NEW YORK - A new report by the Civilian Complaint Review Board (CCRB) says the cameras worn by officers are helping to resolve a greater number of complaints alleging police misconduct.
When videos are available, the CCRB says it substantiates complaints in 31 percent of its full investigations. That compares with a rate of 13 percent without video.
The videos also increase the exoneration rate of officers to 30 percent of investigations compared to 20 percent without them.
But the watchdog agency says that when it seeks the videos, the NYPD honors only half of its requests for video. It's also taking longer to turn the recordings over. And that's not all, The CCRB says 43 percent of the videos it does receive have had a portion of the recording blacked out.
Jon Shane is an associate professor at John Jay College of Criminal Justice and understands why video may be redacted.
"There may be some sensitive information on there that can't come out just at the moment that might compromise the investigation,” Professor Shane said. “Overall, I think the CCRB should have unredacted videos at some point during their entire investigation so they can make a proper determination."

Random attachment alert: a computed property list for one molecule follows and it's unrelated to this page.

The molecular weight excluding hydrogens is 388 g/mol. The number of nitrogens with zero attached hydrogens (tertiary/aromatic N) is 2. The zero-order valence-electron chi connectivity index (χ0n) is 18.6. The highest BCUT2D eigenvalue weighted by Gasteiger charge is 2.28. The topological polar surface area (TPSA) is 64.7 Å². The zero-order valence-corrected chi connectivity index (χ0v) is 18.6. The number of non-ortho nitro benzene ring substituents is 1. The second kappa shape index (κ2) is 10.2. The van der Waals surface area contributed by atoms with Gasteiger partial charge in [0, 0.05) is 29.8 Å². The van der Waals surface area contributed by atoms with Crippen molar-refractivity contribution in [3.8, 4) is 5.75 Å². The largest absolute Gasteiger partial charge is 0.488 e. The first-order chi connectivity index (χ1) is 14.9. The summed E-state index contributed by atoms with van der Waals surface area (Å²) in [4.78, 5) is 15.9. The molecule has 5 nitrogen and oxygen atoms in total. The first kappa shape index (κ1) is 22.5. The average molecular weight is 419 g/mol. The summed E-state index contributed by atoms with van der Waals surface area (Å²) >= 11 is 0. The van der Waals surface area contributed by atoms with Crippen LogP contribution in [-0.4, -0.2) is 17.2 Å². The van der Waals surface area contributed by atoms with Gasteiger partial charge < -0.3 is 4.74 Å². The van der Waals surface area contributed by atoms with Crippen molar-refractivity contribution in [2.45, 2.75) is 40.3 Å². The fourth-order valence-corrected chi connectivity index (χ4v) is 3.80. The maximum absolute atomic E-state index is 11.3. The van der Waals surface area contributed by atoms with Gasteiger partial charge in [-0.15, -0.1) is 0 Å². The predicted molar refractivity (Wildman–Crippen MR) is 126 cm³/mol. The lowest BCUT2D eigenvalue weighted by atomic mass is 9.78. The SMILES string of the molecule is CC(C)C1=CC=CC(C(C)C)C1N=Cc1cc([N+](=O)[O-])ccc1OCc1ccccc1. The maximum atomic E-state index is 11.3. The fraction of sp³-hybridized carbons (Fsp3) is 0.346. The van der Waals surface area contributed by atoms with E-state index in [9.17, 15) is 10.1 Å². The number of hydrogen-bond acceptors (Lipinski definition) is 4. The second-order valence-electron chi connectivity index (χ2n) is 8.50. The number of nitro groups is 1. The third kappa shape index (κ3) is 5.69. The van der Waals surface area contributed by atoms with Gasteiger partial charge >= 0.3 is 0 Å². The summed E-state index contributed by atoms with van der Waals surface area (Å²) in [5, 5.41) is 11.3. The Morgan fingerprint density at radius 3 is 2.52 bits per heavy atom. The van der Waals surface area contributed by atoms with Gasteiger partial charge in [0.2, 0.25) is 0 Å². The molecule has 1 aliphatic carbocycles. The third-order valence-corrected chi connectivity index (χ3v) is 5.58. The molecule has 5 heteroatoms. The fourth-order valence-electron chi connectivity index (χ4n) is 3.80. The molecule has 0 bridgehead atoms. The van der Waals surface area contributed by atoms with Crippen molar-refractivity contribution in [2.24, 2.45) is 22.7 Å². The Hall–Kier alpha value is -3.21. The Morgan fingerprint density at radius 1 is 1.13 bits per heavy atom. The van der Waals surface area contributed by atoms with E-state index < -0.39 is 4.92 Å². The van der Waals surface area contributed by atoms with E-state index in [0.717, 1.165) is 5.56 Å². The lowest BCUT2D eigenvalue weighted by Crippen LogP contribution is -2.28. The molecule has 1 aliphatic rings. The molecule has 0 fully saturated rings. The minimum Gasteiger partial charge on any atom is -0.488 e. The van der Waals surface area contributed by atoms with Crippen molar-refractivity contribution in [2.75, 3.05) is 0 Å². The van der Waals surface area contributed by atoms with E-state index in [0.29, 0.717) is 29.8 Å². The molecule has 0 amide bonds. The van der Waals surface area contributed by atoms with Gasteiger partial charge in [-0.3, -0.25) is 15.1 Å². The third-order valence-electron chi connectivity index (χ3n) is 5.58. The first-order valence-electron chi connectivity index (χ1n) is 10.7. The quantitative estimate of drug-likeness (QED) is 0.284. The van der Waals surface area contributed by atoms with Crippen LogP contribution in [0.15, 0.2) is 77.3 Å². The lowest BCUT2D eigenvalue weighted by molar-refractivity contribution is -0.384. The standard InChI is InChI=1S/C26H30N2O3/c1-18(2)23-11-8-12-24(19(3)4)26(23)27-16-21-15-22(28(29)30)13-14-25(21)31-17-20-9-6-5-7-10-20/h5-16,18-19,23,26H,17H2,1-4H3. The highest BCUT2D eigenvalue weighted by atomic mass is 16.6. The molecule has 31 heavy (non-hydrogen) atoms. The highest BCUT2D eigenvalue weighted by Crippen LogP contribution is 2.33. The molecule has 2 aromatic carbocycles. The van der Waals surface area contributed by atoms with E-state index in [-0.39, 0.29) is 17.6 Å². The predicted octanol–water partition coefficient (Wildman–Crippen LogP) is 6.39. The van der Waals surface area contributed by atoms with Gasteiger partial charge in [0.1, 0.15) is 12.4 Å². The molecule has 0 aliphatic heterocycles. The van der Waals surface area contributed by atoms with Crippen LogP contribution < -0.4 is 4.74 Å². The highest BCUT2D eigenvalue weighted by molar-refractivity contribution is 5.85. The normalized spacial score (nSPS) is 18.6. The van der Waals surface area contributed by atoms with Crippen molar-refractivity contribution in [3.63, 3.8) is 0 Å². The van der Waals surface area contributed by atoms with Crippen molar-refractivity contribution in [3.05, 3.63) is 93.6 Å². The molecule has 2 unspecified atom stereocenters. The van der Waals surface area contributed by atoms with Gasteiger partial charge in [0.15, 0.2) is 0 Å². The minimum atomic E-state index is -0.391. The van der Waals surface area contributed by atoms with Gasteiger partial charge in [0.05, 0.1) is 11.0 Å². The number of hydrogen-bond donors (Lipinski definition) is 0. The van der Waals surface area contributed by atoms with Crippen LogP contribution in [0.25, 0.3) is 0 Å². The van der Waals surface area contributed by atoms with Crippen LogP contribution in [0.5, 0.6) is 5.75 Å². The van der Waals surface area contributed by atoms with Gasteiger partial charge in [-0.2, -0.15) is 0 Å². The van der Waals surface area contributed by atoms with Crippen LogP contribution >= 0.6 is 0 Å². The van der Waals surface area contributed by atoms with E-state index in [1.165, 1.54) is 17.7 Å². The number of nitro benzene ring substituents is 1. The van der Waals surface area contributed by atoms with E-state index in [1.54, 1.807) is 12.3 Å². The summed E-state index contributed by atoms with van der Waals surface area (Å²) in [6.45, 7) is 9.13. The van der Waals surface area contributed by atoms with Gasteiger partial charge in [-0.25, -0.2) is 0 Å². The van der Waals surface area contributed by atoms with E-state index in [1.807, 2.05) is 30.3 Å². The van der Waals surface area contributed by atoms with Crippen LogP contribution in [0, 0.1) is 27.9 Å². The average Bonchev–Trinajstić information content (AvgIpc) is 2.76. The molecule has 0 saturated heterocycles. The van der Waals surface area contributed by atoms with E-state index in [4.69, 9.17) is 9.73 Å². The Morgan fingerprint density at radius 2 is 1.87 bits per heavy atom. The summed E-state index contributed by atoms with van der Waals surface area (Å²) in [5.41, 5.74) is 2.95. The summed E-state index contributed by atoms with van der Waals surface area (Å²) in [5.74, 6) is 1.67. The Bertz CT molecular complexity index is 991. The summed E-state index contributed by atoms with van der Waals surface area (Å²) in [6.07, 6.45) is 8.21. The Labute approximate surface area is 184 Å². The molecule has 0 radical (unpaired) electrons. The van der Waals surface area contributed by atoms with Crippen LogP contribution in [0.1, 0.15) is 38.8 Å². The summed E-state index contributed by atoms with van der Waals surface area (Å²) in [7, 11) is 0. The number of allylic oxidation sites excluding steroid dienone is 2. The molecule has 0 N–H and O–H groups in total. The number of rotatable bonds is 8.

The NYPD has said it sometimes redacts video to protect the identities of people including abuse victims and minors.
CCRB investigators say one of the largest issues is officers turning cameras on late, turning them off early, or not turning them on at all.
Professor Shane worked for 20 years for the Newark, New Jersey Police Department. He said he would want his camera rolling.
"I don't think most police officers operate out of the bounds of law. So having a camera is going to certainly corroborate their version of the events."
But the CCRB says it is concerned because it found officers using verbal or body gestures to signal to other cops that their cameras were recording which could be an effort to cover up wrongdoing.
The agency's investigators said they often hear cops on the video saying, "I went Hollywood" or "I'm hot."
Responding to the report, the NYPD said officers aren't doing anything wrong by letting fellow cops and civilians know they are recording a situation. The department says it could help deescalate confrontations.
With every patrol officer now wearing the cameras, the NYPD says 130,000 videos are created a week.
Last November, the NYPD and the CCRB signed a memorandum of understanding to streamline the sharing of the body camera footage. Police say the agreement is an effort to increase transparency and accountability.